self-assured man in Western dress presented himself and sat. He was Yasutaro
Inouye of Nagoya, a sushi restaurateur and organizer of the Nagoya supporting
group for Hanakago stable. He told of the involved finances of sumo, a legacy
of feudal patronage. Each sekitori wrestler gathers his income from a
combination of fixed salary, monthly allowance, special tournament allowances,
repeating rewards for performance (for example, if a wrestler once upsets a
yokozuna he receives a gold star—kinboshi—and 10,000 yen after every tournament
he wrestles for the rest of his career), prize money and gifts from supporters.
Inouye-san's Nagoya group, made up of 100 politicians and restaurant people who
pay monthly dues of 5,000 yen ($18), gives money to Hanakago as well as
donating refrigerators and stoves. He said everyone knew full well that the
Sumo Association gave a fairly substantial allowance to each stable boss for
his establishment's operation, so when fan clubs pay to make ends meet, as
often as not the boss just pockets the cash. "It is part of the price of
being close," he said.
A major expense,
for which wrestlers definitely need help, is the fancy kesho-mawashi. When
Wajima was promoted to yokozuna in May of 1973, he needed not one, but three,
for his attendants in the dohyo-iri. They cost his backers 2½ million yen (just
under $10,000). But from across the country donations poured in. Inouye said
that Wajima now had 14 sets of three matching ceremonial aprons, worth about
servant appeared. The yokozuna was in. The visitors again trailed through a
confusion of passageways and descents, trotting down corridors freezing with
the ocean winds or through clouds of steam past the bathing area. Despairing of
ever seeing their shoes again, they were ushered into a Western sitting room,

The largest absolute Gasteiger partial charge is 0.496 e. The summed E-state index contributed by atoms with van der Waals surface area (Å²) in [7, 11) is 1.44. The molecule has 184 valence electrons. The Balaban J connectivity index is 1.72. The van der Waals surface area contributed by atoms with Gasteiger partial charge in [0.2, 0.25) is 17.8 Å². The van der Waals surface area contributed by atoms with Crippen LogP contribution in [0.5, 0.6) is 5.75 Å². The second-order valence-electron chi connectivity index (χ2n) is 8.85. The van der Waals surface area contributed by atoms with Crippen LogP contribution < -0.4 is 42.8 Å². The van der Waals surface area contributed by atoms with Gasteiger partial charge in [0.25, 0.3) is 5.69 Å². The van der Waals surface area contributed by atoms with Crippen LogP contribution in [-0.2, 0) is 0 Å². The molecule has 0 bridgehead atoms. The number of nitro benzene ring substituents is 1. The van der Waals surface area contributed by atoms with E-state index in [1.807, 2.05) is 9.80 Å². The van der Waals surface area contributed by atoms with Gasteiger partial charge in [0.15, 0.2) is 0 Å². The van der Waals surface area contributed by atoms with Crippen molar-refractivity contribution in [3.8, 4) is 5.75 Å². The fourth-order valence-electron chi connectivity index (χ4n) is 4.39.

with burnt-orange couches, coffee table, thick shag rug and the sun coming
through gauzy curtains. Wajima, dressed in a blue sweat suit, had a stablemate
with him, Seiho Ryuko, a 6'1", 295-pound maegashira. Both wrestlers sat for
a moment on the couch, looking uncomfortable, then dropped to the floor.
Henceforth they used the furniture only to lean on. Wajima smoked a Hope
cigarette and said, in answer to a question about his training, that few
stables permitted wrestlers to run. Ryuko explained. "Oyakata like stamping
because the most important thing in sumo is to keep your feet inside the dohyo,
keep them down hard on the earth. Running is detaching your feet from the
ground. And it makes your hips lighter and makes you lose weight if you do too
much. All very bad."
Wajima was asked
whether it was necessary to perpetuate sumo's feudal pecking order. Could a
recruit live outside the stable and just come for training?
said. "Sumodo [the way of sumo as practiced for centuries] is best. It was
extremely difficult for me to make the adjustment, but it would have been
impossible to become as good as I am without living in the stable. The spirit
is different. It is unthinkable."
Ryuko, at 33
seven years older than his superior, said it was hard for Wajima, or any other
wrestler, to answer such a question objectively. "His success has come
through the present system. Some of the young apprentices might have different
feelings. There is an enormous difference between professional and amateur
sumo. In baseball the best amateur might be able to play in the big leagues.
But when Wajima was an amateur, the best in all Japan, he couldn't have made
the bottom of maku-uchi division in professional sumo. Sumo people are sure
this is because professional sumo is a way of life."
Wajima said he hadn't thought of what to do after retirement, he only wanted to
be a good yokozuna. He added the strange remark that when he retires he must
either join the Sumo Association for life or get out entirely. In this serious
fight, no dabbling is permitted.
wondered if Wajima ever wanted to take a vacation longer than the permissible
week following tournaments. "That's the rule," he said, shrugging.
"I can't help." Ryuko thought they did indeed wrestle too much.
"Ninety days a year, such a severe tension, it's too much for a human
especially after retirement many do. But we get more troubles of the liver and
kidneys than anything. Sumotori are perhaps symbolic of appetite to the
Japanese people. We have to live up to that."